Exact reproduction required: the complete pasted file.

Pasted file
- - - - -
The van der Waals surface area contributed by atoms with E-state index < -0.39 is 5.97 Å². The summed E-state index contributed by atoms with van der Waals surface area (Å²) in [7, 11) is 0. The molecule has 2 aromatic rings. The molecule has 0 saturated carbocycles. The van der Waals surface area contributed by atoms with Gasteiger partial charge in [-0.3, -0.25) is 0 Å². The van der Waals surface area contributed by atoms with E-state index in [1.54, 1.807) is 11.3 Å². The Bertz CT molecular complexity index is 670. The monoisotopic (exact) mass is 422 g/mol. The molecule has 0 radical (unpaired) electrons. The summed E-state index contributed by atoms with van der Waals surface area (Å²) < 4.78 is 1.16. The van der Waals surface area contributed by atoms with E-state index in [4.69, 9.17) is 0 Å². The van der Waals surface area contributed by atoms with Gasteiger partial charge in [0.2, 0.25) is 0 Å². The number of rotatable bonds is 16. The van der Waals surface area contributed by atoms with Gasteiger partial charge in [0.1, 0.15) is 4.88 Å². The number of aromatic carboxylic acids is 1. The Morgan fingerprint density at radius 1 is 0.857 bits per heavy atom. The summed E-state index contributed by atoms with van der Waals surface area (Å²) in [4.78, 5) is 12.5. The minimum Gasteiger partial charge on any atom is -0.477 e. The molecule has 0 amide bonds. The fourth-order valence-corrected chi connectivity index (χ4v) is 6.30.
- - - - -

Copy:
The van der Waals surface area contributed by atoms with E-state index < -0.39 is 5.97 Å². The summed E-state index contributed by atoms with van der Waals surface area (Å²) in [7, 11) is 0. The molecule has 2 aromatic rings. The molecule has 0 saturated carbocycles. The van der Waals surface area contributed by atoms with Gasteiger partial charge in [-0.3, -0.25) is 0 Å². The van der Waals surface area contributed by atoms with E-state index in [1.54, 1.807) is 11.3 Å². The Bertz CT molecular complexity index is 670. The monoisotopic (exact) mass is 422 g/mol. The molecule has 0 radical (unpaired) electrons. The summed E-state index contributed by atoms with van der Waals surface area (Å²) < 4.78 is 1.16. The van der Waals surface area contributed by atoms with E-state index in [4.69, 9.17) is 0 Å². The van der Waals surface area contributed by atoms with Gasteiger partial charge in [0.2, 0.25) is 0 Å². The number of rotatable bonds is 16. The van der Waals surface area contributed by atoms with Gasteiger partial charge in [0.1, 0.15) is 4.88 Å². The number of aromatic carboxylic acids is 1. The Morgan fingerprint density at radius 1 is 0.857 bits per heavy atom. The summed E-state index contributed by atoms with van der Waals surface area (Å²) in [4.78, 5) is 12.5. The minimum Gasteiger partial charge on any atom is -0.477 e. The molecule has 0 amide bonds. The fourth-order valence-corrected chi connectivity index (χ4v) is 6.30.